The postwoman Eva Kluge slowly climbs the steps of 55 Jablonski Strasse.
–Hans Fallada - Alone in Berlin - c.1947, 2009
translated by Michael Hofman
Given all the tragedy, destruction, and horrors of World War II I don’t often stop to consider what life was like for “normal people” under the Nazis. But of course Hitler was a dictator and a tyrant, the Nazis were made up of people who supported him and his rise to power. So of course Nazi Germany was a place full of distrust and horror and all the injustices, small and large, that keep fear burning and so monsters in charge.
And thinking about it now, if you were an ordinary person in Berlin in the 1930s how could you have resisted? Knowing the support the Nazis had and knowing that any revenge would be dealt not only to you but also to your family, friends, and possibly anyone you had contact with. How could you resist when you couldn’t trust anyone else to help you? What would you do?
Alone in Berlin was written in 1947, and tells a fictionalised version of a true story. Otto and Elise Hampel started writing a series of postcards decrying what was going on. Urging people to resist. They wrote over 200 postcards.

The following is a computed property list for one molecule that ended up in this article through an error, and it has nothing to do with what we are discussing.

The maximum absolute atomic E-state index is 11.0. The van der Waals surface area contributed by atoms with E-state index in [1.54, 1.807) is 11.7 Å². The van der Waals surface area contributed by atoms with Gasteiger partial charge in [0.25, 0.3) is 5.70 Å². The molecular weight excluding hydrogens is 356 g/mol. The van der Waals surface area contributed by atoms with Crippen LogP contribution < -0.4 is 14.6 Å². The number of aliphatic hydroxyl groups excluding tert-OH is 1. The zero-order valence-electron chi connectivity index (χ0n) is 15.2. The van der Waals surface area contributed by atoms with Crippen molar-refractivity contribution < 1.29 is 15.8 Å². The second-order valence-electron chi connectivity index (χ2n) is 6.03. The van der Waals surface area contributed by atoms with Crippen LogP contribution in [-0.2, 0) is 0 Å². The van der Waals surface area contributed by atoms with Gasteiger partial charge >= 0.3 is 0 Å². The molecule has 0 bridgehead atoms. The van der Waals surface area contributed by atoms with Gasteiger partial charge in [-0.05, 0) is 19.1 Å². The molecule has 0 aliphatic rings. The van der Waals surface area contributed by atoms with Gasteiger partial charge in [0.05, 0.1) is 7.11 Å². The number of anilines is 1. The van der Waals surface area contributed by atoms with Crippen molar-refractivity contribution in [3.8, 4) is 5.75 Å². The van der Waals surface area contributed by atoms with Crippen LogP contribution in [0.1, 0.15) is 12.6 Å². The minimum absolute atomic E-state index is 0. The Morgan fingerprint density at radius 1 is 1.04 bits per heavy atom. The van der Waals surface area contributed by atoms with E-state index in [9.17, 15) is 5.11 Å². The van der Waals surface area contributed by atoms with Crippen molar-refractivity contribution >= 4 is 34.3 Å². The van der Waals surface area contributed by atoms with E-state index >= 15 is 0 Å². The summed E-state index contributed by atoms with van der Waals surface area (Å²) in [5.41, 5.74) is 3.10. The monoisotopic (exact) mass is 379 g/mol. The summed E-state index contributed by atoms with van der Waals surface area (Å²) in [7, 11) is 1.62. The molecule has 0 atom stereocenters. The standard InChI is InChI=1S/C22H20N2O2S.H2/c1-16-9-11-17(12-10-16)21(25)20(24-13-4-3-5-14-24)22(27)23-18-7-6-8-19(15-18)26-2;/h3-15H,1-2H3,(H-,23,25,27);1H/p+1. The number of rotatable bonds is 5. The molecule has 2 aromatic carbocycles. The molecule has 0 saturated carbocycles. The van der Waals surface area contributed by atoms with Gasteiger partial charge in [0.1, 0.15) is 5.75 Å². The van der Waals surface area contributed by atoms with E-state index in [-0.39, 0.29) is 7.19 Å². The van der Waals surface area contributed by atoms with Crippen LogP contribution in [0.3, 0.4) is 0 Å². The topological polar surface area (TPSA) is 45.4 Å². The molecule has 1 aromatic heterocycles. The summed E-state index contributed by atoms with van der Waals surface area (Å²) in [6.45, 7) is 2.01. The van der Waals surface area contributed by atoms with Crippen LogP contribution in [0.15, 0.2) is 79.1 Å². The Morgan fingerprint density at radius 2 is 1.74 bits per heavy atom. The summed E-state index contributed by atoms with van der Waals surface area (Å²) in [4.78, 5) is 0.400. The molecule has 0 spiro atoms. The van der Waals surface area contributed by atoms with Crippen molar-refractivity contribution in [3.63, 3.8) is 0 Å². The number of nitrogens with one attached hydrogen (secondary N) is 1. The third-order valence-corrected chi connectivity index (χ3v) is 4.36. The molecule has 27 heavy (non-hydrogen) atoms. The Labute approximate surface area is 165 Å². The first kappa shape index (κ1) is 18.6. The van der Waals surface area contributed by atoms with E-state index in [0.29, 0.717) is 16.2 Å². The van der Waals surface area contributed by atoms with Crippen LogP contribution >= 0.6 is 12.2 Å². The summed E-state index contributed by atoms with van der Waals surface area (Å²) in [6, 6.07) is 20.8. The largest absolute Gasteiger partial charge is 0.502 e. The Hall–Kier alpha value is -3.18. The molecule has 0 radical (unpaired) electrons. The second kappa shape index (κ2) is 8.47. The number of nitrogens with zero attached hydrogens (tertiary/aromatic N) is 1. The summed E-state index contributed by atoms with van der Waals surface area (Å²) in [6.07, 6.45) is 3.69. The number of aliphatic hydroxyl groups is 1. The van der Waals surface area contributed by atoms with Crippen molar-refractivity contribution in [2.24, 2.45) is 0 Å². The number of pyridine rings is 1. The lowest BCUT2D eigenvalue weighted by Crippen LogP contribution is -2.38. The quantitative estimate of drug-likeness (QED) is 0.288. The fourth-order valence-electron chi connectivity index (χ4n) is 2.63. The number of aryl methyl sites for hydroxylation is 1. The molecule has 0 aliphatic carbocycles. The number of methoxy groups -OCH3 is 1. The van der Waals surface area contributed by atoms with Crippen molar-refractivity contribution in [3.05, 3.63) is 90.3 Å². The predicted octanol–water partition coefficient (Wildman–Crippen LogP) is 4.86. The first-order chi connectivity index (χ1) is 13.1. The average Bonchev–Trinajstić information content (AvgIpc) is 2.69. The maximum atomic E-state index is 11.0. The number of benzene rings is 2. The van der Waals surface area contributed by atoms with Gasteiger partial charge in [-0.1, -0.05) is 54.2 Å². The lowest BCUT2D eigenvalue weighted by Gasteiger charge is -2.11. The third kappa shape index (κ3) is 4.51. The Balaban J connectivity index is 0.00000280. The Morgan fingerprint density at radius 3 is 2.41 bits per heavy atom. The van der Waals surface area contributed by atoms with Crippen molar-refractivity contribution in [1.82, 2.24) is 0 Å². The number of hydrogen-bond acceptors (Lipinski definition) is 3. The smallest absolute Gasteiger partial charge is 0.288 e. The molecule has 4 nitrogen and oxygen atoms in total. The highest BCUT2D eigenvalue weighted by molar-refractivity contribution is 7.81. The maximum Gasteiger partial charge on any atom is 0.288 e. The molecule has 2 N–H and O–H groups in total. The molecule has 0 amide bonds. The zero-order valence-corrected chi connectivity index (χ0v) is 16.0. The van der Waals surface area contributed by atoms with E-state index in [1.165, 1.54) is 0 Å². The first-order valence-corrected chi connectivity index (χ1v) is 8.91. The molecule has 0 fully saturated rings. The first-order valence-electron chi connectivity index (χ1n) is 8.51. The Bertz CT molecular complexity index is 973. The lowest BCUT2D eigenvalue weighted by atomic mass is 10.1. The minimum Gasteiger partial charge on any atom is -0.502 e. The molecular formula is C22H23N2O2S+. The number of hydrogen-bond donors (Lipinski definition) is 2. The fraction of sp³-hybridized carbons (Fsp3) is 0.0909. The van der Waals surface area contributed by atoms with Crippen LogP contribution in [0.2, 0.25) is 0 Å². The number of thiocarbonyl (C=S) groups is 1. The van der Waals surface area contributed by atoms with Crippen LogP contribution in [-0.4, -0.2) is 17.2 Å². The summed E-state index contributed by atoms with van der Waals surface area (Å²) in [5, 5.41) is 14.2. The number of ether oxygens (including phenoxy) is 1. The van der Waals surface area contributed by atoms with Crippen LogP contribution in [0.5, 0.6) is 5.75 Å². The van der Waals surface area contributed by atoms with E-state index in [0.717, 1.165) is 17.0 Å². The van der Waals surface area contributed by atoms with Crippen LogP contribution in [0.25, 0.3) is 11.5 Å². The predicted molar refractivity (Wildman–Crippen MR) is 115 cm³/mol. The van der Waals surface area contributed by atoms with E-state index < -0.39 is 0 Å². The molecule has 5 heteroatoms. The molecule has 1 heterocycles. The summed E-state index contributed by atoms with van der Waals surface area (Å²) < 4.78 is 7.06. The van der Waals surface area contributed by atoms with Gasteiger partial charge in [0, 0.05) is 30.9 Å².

In this book Fallada takes their story and uses it to tell the story of Berlin under the Nazis. Not to excuse the German people, this book certainly points out that the majority went along with the Nazis without resisting, but to show the fear and terror that gripped the people of Berlin. How fear can enable people to switch off their moral code and turn a blind eye to horrific injustices and to betray their own family and friends.
It is a fascinating book, but also a bleak one. From the outset you worry about Otto and Anna Quangel1 and you get the impression that things will not end well for them. But all around them are people struggling to survive. Struggling to understand, in Eva Kluge’s case, how a beloved son, a “good boy” could turn out to be a Nazi soldier capable of committing atrocities. But also there are those who see the war and the fear as an opportunity. Spy on your neighbour, denounce them and maybe you’ll get a reward, or get to steal from them.
Many many characters do not portray humanity in a positive way. And even the “heroes” are only moved to act because of personal grief, up until then they were content to support the system even while not agreeing with it all.
But although it is a depressing subject, I don’t think that the book is without hope. After all, in the end the Nazis were defeated, small comfort to the millions they murdered I know. And people did stand up to them, maybe in small ways, maybe they could have been more effective, but as Otto says
the main thing was, you fought back
Fallada’s fictional couple based on the Hampels ↩